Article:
# Do complex numbers really exist?

Complex numbers involve the square root of negative one, and most non-mathematicians find it hard to accept that such a number is meaningful. In contrast, they feel that real numbers have an obvious and intuitive meaning. What's the best way to explain to a non-mathematician that complex numbers are necessary and meaningful, in the same way that real numbers are?

This is not a Platonic question about the reality of mathematics, or whether abstractions are as real as physical entities, but an attempt to bridge a comprehension gap that many people experience when encountering complex numbers for the first time. The wording, although provocative, is deliberately designed to match the way that many people do in fact ask this question.

• The question isn't whether or not complex numbers exist, but whether or not there exists a complex number system (intuitively, a number system isomorphic to $\mathbb{C}$). According to ZFC, it does. This is unsurprising, given the usual geometric interpretation of $\mathbb{C}$ as a complex plane. For a treatment of these kinds of issues (but not $\mathbb{C}$ in particular), check out Goldrei's exceptional book. – goblin Nov 20 '13 at 4:44
• I don't know if this was mentioned before, but one way I like to tackle this is to explain that irrational numbers aren't any more "real" than imaginary numbers. They are simply abstract answers to abstract questions. – Shai Deshe Mar 31 '15 at 14:50
• Richard Dedekind asked a question which is relevant (although he asked it in a different context): "Was sind und sollen die Zahlen?" which translates as "What are the numbers... and just what SHOULD they be?" (English needs the extra length to encapsulate the same meaning.) Essentially, Dedekind asserts in his question that humans are free to define just what numbers "are". What we decide numbers to be is usually driven by pragmatic needs and ends. Of course, once one realizes that complex numbers encapsulate rotation, applications abound and it becomes useful for $i$ to be a "number". – Robert Wolfe Jan 30 '18 at 22:01

I'm not a mathematician and for a long time I've struggled with the question if numbers exist.

Mathematics is a language. Numbers are part of its vocabulary, like "apple" is part of the English vocabulary. Just like you can build a sentence with the word "apple" you can build equations with numbers, and just like you have to follow certain rules to make a correct sentence you have to follow certain rules for your equation to hold true.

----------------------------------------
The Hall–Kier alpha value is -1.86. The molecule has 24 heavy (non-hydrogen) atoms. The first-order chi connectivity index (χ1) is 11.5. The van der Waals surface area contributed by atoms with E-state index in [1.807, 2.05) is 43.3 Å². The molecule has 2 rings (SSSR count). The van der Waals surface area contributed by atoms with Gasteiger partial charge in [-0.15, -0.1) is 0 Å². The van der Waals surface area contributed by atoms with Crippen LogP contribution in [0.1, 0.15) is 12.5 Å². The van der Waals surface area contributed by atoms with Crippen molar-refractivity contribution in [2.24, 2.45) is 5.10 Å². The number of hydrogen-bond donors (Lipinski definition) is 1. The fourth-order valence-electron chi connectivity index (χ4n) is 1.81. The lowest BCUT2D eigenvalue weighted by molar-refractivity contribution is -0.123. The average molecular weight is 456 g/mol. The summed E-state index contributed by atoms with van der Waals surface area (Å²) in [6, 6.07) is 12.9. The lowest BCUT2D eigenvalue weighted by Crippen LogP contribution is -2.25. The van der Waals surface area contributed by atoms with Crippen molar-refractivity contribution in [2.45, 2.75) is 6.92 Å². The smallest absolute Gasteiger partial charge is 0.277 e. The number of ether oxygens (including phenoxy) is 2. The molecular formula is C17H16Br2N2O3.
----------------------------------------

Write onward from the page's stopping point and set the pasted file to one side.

Now, and I'm trying not go into semiotics (of which I know nothing), the word "apple" is not an apple: you can't eat the word "apple" for one thing. But it exists in the language. You can invent things in a language to represent things in the real world. Does the verb "to walk" exist? It represents an action in the real world, but in itself it is nothing.
I think the same is true with numbers: numbers exist because we defined them in the language of mathematics, but they only make sense if you can connect them to something real. Natural numbers often represent the cardinality of sets: 10 may the number of real world apples in a real world basket. Rational numbers come in handy when comparing things: one apple mat be 1.2 times as large as another one. To non-mathematicians irrational numbers make less sense, for everyday non-mathematical use even pi is rational: 22/7.
Now for complex numbers same thing: we define them in the language of mathematics, but just like irrational numbers it's much harder to make them represent something real, although especially physicists are very good at describing the real world with them. What about other numbers like quaternions? They're part of the language, and are often required to make the grammar fit.

So, are complex numbers real? (mind the pun! :-))
They obviously exist in the language of mathematics, and may be used to describe real world things and events, but in themselves I don't think they exist.

• Your line of argumentation also shows that real numbers do not exist, not natural numbers, nor groups, nor anything else! – Mariano Suárez-Álvarez Sep 11 '10 at 12:37
• -1; this doesn't answer the OP's question. – Qiaochu Yuan Nov 7 '10 at 11:11

There are lots of physical examples that a person can give to a lay-person of real numbers, including fractions, zero and negative numbers. Vector addition all by itself provides plenty of examples. For instance, most anyone can develop an intuition for the idea that if a vector pointing north has a positive component, then it can be combined with a vector pointing south, and that the south-pointing vector intuitively and usefully can be assigned a negative component.

So the question is, are there intuitive physical examples of imaginary numbers. I've never seen one! For example, I'd like anyone to show me something even resembling or approximating a stick of length 2i, that when lined up perpendicularly with another stick of length 2i outlines a region with area -4. Given this, lay people have a point when they deny complex numbers exist.

(1) A lovely and non-obvious fact about sqrt(-1) is that once you have introduced it and called it "i" you don't have to introduce a pile of other numbers. For example, the sqrt(i) = 1 / sqrt(2) + i / sqrt(2). Imaginary numbers would be a lot less compelling to mathematicians if introducing them immediately led to a bunch of other quantities having to be hypothesized and named.